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Are you applying the Right to Work rules?

When you employ someone, whether you are running your payroll in-house or using a payroll service company, it’s up to you to make sure that the person you’re taking on has the right to work in the UK.

While there’s nothing in the rulebook stating that you must carry out checks to prove this, if you end up employing someone who doesn’t have the right to work, you could find yourself facing penalties of up to £20,000 for each worker you have on your books that doesn’t have the right, even if you have employed them innocently and unknowingly. If however, you have taken them on knowing that they didn’t have the right to work, you could land up in jail for up to two years, as well as facing an unlimited fine. As a result, it’s clear that it’s in your interest to make sure that you apply the Right to Work rules in order to protect yourself.

There are two rights to work in the UK. They are permanent and temporary and it is best practice to have a system in place whereby you can prove an employees’ rights if there is any investigation. The best way to do this is to apply the Right to Work rules as part of your recruitment process in such a way that it is non-discriminating and protects you at the same time.

Here’s what you need to do:

  1. The first thing to do is to make sure you have an up to date list of documents that are acceptable as evidence of Right to Work. The list changed in May of this year, so if you are working with an old list, now is the time to update it. You can find the up to date list here.
  2. Create a checklist that will demonstrate that you have fulfilled your obligations with respect to the Right to Work rules. You can either create your own checklist or you can use the checklist that the Home Office publishes on their website.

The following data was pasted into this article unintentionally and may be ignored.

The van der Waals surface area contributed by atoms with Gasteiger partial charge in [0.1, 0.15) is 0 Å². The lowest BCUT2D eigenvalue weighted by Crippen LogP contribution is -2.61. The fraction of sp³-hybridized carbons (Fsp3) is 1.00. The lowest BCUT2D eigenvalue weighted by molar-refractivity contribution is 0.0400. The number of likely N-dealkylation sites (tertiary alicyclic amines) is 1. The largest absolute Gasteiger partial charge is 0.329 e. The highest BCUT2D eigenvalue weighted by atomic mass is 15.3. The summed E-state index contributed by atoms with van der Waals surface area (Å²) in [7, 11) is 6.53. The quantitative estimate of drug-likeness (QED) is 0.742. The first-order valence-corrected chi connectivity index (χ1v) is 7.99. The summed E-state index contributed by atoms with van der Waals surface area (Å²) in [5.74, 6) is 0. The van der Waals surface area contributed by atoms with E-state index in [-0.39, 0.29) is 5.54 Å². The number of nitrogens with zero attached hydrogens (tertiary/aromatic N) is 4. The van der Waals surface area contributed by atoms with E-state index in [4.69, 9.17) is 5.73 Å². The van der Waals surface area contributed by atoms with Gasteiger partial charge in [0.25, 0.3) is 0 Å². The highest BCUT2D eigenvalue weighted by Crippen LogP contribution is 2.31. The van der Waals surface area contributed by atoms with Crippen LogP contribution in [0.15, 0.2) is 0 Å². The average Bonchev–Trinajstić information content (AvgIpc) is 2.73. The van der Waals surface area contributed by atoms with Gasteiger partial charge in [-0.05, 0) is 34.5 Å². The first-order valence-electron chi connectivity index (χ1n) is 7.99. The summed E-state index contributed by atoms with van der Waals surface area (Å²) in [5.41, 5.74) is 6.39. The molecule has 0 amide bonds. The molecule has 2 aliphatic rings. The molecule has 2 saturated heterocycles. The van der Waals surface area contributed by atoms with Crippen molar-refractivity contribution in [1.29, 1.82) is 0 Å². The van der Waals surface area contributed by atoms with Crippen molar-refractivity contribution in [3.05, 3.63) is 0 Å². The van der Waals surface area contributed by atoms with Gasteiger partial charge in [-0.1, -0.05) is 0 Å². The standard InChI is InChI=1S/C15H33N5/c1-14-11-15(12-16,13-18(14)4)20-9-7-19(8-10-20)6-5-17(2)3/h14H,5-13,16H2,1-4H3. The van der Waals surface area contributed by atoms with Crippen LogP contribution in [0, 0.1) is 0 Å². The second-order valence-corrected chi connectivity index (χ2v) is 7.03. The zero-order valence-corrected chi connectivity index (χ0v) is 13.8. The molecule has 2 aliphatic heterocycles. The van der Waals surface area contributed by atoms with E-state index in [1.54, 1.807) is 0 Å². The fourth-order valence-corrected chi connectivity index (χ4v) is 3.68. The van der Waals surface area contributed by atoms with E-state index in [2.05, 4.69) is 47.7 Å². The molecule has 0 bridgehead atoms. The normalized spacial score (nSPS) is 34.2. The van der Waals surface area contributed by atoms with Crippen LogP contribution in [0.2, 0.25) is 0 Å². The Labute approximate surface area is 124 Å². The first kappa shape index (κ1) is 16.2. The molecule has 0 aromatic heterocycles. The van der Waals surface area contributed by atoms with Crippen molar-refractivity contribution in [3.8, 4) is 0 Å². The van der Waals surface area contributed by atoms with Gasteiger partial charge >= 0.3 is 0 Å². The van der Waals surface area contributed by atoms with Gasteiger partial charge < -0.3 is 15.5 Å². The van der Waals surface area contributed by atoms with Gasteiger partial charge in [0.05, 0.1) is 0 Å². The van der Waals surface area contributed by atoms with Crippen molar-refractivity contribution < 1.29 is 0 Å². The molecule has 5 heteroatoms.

3. Make sure you have access to original and in-date documents and that they are genuine. Here are some guidelines that will help you:
    1. Check out the Home Office guide to acceptable documents.
    2. Make sure that the dates of birth on the documents are reasonable for the employee who is presenting themselves to you.
    3. Double check that the photos on the documents correspond with the potential employee.
    4. Make sure that temporary permissions have not expired.
    5. Double check for work restrictions.
    6. Do all you can to establish that the documents aren’t fake or in the wrong hands.
    7. If there is an inconsistency of name across the documents, make sure you have evidence of the change of name.

Once you have satisfied yourself that the employee meets all the requirements, make a copy of all the documents and date the copies. Make sure you retain the copies, either physically or in electronic format for at least two years after the employee has left your employment. Where employees have only a temporary Right to Work, this process must be carried out when the right has expired.

If you’d like help and advice on Right to Work rules, why not get in touch to discuss what we can do to help?


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